I began my summer a few weeks before a public hearing to finalize and vote on air permits for the facility, so there was plenty to do right out the gate. I was able to accompany my attorneys to the hearing and meet our clients, who have formed a grassroots coalition fighting to save their community and their way of life. We were able to get much stricter air permits than had been proposed, but they were still issued and the company was able to begin construction. SELC has now appealed both the State Corporation Commission’s decision to allow Dominion to recover the costs of the $1.8 billion plant through its ratepayers and the Air Pollution Control Board’s decision to issue air permits not in compliance with the Clean Air Act. The last few weeks of my internship have focused on writing initial drafts of the petitions for appeal of the air permits. This has been a fantastic learning experience, and I am grateful to the Equal Justice Foundation and its donors for making this summer possible.

Les Mêmes Droits Pour Tous

Ioana Rusu writes from West Africa:

I first met Mamadou Alpha Barry during a routine visit to La Surêté, the largest prison facility in Guinea, West Africa. A young man of only 23, he had been placed in pre-trial detention since 2004. His family could not afford a lawyer, so he asked our organization to take his case. Several weeks later, we finally located his file and were shocked to discover that all charges against Mamadou had already been dropped--in November 2004. He should have been set free, but someone neglected to convey this information to the prison. Mamadou Alpha Barry walked out of prison a free man on July 7th, 2008, after over 3 years and 7 months of illegal detention.

Mamadou’s case is shocking, but sadly far from unique. The disorganization and corruption endemic in Guinea’s judicial system have given rise to grave and pervasive human rights abuses. I have spent the past 10 weeks working with Les Mêmes Droits Pour Tous – MDT (Equal Rights for All), the only non-governmental organization in Guinea currently providing free legal assistance to adult detainees.
The work is challenging and often extremely frustrating. Some of our clients have already finished their sentences, but have not yet been set free. Others have been in pre-trial detention for many years. Yet others have confessed to crimes they did not commit after having been severely tortured by the police.
During my ten weeks with the organization, I have attended trials and hearings, met with clients, followed-up with cases of illegal detention, and helped raise awareness about police brutality. For more information about MDT’s work and my experience working in the Guinean judicial system, please email me at Ioana.C.Rusu@gmail.com.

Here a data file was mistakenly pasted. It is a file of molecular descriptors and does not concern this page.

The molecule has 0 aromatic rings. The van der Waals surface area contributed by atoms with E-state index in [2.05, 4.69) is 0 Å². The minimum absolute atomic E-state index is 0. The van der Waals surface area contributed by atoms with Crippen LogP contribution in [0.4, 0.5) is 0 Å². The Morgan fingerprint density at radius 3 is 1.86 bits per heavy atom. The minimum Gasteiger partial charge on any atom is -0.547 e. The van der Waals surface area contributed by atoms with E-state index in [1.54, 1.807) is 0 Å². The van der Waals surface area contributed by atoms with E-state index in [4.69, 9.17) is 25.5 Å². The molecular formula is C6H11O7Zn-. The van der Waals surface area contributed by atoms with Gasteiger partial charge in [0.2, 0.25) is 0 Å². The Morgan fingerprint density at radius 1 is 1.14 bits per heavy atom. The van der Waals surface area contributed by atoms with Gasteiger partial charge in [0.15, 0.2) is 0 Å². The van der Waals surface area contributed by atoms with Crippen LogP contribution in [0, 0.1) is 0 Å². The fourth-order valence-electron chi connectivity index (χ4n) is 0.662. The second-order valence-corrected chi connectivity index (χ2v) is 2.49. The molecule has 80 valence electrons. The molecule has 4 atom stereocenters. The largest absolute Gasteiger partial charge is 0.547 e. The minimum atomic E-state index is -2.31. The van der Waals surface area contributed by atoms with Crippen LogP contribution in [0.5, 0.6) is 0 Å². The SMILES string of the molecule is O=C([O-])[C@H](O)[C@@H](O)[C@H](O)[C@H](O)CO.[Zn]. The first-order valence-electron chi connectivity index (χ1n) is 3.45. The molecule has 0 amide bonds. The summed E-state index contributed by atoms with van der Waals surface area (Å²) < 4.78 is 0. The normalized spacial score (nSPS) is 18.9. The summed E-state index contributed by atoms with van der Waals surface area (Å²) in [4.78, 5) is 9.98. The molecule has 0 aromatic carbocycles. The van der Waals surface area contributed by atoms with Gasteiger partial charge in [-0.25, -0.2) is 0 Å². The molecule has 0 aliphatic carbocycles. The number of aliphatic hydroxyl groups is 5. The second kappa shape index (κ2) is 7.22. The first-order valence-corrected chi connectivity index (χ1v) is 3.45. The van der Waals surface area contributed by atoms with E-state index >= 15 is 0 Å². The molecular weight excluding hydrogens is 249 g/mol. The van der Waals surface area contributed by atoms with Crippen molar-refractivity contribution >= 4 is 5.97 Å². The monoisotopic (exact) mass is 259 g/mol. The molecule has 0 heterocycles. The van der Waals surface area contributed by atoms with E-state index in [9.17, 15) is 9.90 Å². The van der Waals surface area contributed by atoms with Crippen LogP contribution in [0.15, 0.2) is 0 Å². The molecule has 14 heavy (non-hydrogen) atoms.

US District Court - Southern District of New York

Hayley Tozeski writes from New York:

It’s Monday morning in early June, 9:30-ish a.m., and the beginning of my third week as a judicial intern in the Southern District of New York. Scores of potential jurors fill Courtroom 12B, each hoping to dodge the bullet in what is expected to be a two-week-plus criminal trial. Interns from the United States Attorney’s Office line the walls and anteroom; the gallery is standing room only. On trial are four friends from the Bronx, alleged to have conspired to commit murder in furtherance of a larger narcotics conspiracy. Until earlier this spring, two of the twenty-something-year-old men faced the death penalty.

Over the next few weeks, the story of the victim’s murder played out like the television drama our professors promised we would never see: bales of marijuana and pistols passed from prosecutors to witnesses to jurors; co-conspirators and former associates flipped on one-time friends; a surprise defense witness provided graphic testimony about a purportedly related sexual assault; a defendant threatened to assault the Assistant United States Attorney prosecuting the case; and extensive forensics testimony tied the loose ends. It was truly a once-in-a-lifetime experience. After several days of deliberation, the jury convicted on all counts.

I have had the good fortune of observing not one, not two, but three criminal trials this summer. This means that along with researching and drafting memorandums on Daubert, Title VII, sovereign immunity, jurisdiction and venue, and pleading standards under the PSLRA and the federal in forma pauperis statute, I have observed nine opening statements, nine summations, the examination and cross-examination of almost 50 witnesses, and, most importantly, my Judge’s and clerks’ reactions and observations every step of the way. Forget class, I have seen criminal law, criminal procedure, evidence, and trial advocacy in the flesh.

I made a decision early during my first year to take on a summer internship that would enhance both my skill-based and substantive knowledge of the law. My judicial internship has done just that, and, in addition, has imparted a greater familiarity with litigation and trial practice. I am incredibly appreciative of the Equal Justice Foundation’s support, without which I would have been unable to accept this position. I look forward to making similar experiences possible for the Class of 2011.

Monday, August 4, 2008

San Diego Coastkeeper

Pete Amaro shares his experiences: